Tokyo - The operator of the Fukushima Daiichi nuclear plant said Monday that it measured the highest radiation levels within the plant since it was crippled by a devastating earthquake. However, it said the discovery would not slow continuing efforts to bring the plant's damaged reactors under control.

The operator, Tokyo Electric Power, said that workers on Monday afternoon had found an area near Reactors No. 1 and 2, where radiation levels exceeded their measuring device's maximum reading of 10 sieverts per hour - a fatal dose for humans.

The company said the reading was taken near a ventilation tower, suggesting that the contamination happened in the days immediately after the March 11 earthquake and tsunami, when workers desperately tried to release flammable hydrogen gas that was then building up inside the reactor buildings. The release, known as venting, failed to prevent crippling explosions that destroyed the reactor buildings.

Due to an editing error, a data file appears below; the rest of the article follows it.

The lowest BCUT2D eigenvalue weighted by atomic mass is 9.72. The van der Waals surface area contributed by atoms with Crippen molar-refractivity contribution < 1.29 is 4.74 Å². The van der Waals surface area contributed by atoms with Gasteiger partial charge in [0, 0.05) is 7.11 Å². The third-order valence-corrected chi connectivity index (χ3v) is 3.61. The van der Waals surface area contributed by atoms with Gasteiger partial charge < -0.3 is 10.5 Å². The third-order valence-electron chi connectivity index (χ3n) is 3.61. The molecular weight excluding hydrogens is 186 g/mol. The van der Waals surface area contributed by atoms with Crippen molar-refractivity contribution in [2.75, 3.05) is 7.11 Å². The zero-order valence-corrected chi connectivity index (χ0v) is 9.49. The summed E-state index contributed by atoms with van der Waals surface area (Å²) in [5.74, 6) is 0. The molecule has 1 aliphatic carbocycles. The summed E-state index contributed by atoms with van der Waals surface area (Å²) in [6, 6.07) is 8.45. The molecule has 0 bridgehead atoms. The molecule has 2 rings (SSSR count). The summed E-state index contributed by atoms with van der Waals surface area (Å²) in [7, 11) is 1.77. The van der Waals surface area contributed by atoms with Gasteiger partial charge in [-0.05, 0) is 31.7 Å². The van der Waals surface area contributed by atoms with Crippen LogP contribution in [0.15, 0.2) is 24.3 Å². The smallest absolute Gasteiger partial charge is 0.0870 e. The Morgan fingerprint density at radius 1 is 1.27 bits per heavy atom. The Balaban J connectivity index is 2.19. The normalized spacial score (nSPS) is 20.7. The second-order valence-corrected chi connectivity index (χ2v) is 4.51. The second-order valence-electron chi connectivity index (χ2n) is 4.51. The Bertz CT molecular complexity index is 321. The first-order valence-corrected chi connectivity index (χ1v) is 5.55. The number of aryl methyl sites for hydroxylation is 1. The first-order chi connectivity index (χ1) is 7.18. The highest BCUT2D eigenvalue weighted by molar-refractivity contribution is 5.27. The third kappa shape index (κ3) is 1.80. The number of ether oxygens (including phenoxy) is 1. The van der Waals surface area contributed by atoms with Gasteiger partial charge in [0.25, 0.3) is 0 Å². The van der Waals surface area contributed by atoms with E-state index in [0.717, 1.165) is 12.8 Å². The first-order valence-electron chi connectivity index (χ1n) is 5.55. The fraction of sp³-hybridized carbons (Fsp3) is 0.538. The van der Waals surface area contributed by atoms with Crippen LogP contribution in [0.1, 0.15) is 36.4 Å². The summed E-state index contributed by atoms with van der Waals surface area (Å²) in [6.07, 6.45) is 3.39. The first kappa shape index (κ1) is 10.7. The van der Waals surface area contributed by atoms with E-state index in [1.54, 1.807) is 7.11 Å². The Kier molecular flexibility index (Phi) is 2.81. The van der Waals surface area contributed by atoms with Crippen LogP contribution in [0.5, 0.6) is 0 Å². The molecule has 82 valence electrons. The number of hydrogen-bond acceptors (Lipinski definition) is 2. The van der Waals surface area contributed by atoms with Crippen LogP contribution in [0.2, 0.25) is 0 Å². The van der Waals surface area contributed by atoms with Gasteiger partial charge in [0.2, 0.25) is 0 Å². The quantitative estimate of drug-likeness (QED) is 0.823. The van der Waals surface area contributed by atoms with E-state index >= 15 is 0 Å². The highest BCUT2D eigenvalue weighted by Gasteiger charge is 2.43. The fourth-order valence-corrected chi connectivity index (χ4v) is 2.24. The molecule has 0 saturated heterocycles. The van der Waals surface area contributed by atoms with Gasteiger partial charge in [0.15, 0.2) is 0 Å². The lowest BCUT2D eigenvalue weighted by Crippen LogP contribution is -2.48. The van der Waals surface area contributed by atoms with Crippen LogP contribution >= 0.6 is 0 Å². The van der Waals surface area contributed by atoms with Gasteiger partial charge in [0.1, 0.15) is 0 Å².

The company said the workers who found the reading were safely protected by antiradiation clothing. Tokyo Electric said it has closed off an area of several yards around where the lethal radiation level was found. The company said this would not hamper efforts to build a new cooling system and remove contaminated water.

The plant has continued to spew radiation since the disaster, though levels have been dropping. The operator is working to install a new makeshift cooling system by early next year that will allow it to finally shut down the plant's three damaged reactors.

That effort includes removing thousands of tons of highly contaminated water from the reactor buildings. On Monday, Tokyo Electric also said it will begin constructing a new wall that will extend some 60 feet underground to prevent radioactive groundwater from seeping into the nearby Pacific Ocean.